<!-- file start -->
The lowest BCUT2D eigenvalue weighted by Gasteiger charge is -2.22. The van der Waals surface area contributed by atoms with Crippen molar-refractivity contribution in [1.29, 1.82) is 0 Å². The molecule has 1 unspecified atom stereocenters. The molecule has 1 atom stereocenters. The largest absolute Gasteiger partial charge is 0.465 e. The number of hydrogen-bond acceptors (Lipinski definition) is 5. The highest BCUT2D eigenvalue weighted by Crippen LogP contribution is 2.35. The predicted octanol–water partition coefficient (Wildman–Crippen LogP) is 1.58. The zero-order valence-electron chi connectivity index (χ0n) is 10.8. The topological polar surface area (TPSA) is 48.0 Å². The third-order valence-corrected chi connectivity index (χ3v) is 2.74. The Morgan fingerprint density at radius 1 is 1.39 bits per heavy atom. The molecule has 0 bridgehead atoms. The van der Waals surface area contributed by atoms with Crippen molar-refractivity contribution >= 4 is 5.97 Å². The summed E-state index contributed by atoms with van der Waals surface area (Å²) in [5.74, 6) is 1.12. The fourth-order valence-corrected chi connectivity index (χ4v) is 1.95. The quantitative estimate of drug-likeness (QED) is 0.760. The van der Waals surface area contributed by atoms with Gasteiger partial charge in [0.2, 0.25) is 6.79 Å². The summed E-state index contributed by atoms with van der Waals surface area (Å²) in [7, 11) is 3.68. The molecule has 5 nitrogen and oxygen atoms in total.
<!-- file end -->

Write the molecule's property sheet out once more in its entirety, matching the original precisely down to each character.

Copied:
The lowest BCUT2D eigenvalue weighted by Gasteiger charge is -2.22. The van der Waals surface area contributed by atoms with Crippen molar-refractivity contribution in [1.29, 1.82) is 0 Å². The molecule has 1 unspecified atom stereocenters. The molecule has 1 atom stereocenters. The largest absolute Gasteiger partial charge is 0.465 e. The number of hydrogen-bond acceptors (Lipinski definition) is 5. The highest BCUT2D eigenvalue weighted by Crippen LogP contribution is 2.35. The predicted octanol–water partition coefficient (Wildman–Crippen LogP) is 1.58. The zero-order valence-electron chi connectivity index (χ0n) is 10.8. The topological polar surface area (TPSA) is 48.0 Å². The third-order valence-corrected chi connectivity index (χ3v) is 2.74. The Morgan fingerprint density at radius 1 is 1.39 bits per heavy atom. The molecule has 0 bridgehead atoms. The van der Waals surface area contributed by atoms with Crippen molar-refractivity contribution >= 4 is 5.97 Å². The summed E-state index contributed by atoms with van der Waals surface area (Å²) in [5.74, 6) is 1.12. The fourth-order valence-corrected chi connectivity index (χ4v) is 1.95. The quantitative estimate of drug-likeness (QED) is 0.760. The van der Waals surface area contributed by atoms with Gasteiger partial charge in [0.2, 0.25) is 6.79 Å². The summed E-state index contributed by atoms with van der Waals surface area (Å²) in [7, 11) is 3.68. The molecule has 5 nitrogen and oxygen atoms in total.